Retailer Pier 1 Imports announced Tuesday that it is filing a bankruptcy court motion so that it can halt its retail operations at the soonest reasonable time. The announcement marks another death blow to the retail industry, which is suffering under the weight of stay-at-home orders.
In its official letter to investors, Pier 1 explained that it “intends to sell its inventory and remaining assets, including its intellectual property and e-commerce business, through the court-supervised process.” Its chief financial officer, Robert Riesbeck, said in a statement that although the outlet had spent months “working to identify a buyer who would continue to operate our business going forward,” it determined that “the challenging retail environment has been significantly compounded by the profound impact of COVID-19, hindering our ability to secure such a buyer and requiring us to wind down.”
Pier 1 Imports is not the only large retailer to suffer as a result of the pandemic. Online luxury retailer The Modist, designer boutique Anthom, menswear retailer J. Hilburn, denim brand True Religion and licensee company Centric Brands have also either filed for bankruptcy or announced that they are permanently closing.
Likewise, retailer JCPenney announced Monday that it will close nearly 30 percent of its 846 stores in order to restructure as part of its need for bankruptcy protection. The iconic company issued its filing for bankruptcy organization on Friday, with CEO Jill Soltau ruefully explaining that it was “the best path to ensure that JCPenney will build on its over 100-year history to serve our customers for decades to come.” This decision was controversial, as it came only days after the top executives awarded themselves bonuses — Soltau received $4.5 million, while three other executives were given $1 million each.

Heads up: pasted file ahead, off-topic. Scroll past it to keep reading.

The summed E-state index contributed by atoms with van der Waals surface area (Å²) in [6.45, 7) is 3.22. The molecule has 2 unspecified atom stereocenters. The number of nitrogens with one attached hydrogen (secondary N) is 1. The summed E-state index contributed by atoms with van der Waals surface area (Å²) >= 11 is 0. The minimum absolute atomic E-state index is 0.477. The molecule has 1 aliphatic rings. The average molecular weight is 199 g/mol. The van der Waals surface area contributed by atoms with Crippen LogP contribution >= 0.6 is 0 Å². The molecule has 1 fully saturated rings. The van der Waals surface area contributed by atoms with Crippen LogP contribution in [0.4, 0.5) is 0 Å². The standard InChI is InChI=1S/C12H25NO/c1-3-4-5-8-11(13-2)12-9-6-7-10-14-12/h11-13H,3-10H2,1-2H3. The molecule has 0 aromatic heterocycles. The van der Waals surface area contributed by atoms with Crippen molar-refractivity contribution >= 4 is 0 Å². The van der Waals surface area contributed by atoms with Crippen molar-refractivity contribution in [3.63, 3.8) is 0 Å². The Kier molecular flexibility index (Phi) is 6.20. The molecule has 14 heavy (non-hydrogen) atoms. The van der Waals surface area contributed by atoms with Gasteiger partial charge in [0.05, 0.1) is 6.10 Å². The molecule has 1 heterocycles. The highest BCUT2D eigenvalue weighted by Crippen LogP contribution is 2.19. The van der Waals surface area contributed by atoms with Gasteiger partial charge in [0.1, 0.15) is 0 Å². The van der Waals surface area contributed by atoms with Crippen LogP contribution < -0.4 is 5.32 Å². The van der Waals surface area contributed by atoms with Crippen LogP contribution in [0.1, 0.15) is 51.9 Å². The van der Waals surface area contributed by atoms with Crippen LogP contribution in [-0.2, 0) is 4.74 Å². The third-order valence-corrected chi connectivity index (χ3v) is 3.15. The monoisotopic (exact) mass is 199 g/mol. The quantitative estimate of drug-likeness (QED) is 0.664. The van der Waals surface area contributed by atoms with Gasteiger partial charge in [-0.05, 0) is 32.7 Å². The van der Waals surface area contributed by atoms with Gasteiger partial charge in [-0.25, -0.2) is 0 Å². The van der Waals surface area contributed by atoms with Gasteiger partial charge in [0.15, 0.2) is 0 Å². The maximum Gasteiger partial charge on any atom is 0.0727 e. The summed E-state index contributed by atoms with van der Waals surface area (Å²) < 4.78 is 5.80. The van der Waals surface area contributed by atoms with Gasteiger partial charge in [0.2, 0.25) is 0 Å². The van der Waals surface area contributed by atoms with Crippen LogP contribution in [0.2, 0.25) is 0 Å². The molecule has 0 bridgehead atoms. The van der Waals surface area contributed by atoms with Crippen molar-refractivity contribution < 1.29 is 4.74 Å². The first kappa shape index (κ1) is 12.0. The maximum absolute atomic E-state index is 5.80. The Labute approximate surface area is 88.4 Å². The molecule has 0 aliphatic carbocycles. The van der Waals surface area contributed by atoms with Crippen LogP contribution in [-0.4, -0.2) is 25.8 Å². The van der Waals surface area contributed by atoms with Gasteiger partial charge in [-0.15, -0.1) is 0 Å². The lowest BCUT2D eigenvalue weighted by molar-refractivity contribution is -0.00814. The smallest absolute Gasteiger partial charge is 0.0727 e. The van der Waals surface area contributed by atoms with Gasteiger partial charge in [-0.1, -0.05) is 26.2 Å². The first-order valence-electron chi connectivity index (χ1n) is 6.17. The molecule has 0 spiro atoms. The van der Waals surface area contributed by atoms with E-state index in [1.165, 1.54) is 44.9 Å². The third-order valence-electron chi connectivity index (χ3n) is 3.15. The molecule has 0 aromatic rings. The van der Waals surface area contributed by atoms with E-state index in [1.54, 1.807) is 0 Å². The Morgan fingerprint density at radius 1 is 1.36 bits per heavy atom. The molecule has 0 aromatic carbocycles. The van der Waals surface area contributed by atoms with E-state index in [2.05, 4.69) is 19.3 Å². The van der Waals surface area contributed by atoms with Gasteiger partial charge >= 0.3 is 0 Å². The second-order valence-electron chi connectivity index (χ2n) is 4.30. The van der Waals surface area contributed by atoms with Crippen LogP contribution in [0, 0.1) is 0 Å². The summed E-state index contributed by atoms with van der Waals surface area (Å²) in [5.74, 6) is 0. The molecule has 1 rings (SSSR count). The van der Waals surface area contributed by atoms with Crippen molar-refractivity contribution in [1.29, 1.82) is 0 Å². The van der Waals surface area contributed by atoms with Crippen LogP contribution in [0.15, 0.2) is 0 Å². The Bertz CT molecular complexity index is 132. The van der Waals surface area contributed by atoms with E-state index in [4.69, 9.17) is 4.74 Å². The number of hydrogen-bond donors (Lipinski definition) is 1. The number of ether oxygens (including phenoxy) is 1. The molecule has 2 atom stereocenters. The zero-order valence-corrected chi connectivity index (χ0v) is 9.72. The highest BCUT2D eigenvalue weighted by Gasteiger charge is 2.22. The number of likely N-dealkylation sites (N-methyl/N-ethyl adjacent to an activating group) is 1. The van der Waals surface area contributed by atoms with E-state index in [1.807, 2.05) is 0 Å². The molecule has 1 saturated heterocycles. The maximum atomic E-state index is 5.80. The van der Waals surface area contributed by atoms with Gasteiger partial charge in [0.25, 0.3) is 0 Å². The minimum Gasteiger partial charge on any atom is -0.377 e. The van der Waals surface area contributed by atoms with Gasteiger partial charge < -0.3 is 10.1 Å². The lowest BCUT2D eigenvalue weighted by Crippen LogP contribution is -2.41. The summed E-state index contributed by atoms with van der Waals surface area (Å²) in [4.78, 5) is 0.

Moreover, upscale fashion retailer J. Crew filed for bankruptcy protection earlier this month, with its main creditors deciding to take control of the group in return for canceling its $1.65 billion in debts. Although the creditors will also finance the business chain with $400 million, it is unclear how many of the 500 outlets that closed will be reopened.
Likewise, John Varvatos — a men’s fashion brand favored by celebrities like Ben Affleck, Dave Matthews, Bob Dylan, Bruce Springsteen and Tupac Shakur — filed for Chapter 11 earlier this month in order to sell itself to an affiliate of Lion Capital LLC, one of its creditors.
Jeffrey, a high-end goods store previously associated with Nordstrom, announced that its three outlets will close as well due to financial problems associated with the pandemic. Jeffrey Kalinsky, who founded the stores, explained in a statement that he is “disappointed” but “understand it is the right decision for the business given the circumstances of this global crisis.”
Department store Neiman Marcus also filed for Chapter 11 earlier this month, with CEO Geoffroy Van Raemdonck explaining in a letter to customers that “this is simply a process that allows our Company to alleviate debt, access additional capital to run the business during these challenging times, and emerge a stronger company with the ability to better serve you and continue our transformation over the long term.”
Fashion Revolution, a not-for-profit global movement that advocates for less empowered workers in the fashion industry, wrote in March that the pandemic was likely to hardest hit the people at the bottom of the economic food chain in the fashion industry.
“While we have been encouraging an end to overconsumption for many years, we also know that in the face of this unexpected halt in manufacturing, it is the most vulnerable, lowest paid people in the fashion supply chain that feel the worst effects,” Fashion Revolution explained. “IndustriALL, the global trade union which works to give workers around the world a voice, says that millions of garment makers have already lost their jobs as a result of the virus and have no access to social or financial safety nets to help them weather this storm.”
The pandemic is also likely to impact the retail fashion industry in other ways. Prior to the pandemic, there was a growing movement for fashion companies to integrate sustainability and climate change initiatives into their business models. While companies that had already begun to do that are likely to continue, businesses that paid lip service to sustainability ideals without practicing them may wind up reverting to unsustainable business practices. The digital and virtual fashion industries have also seen a boom during this period, although it is unclear whether this will permanently alter the face of the industry.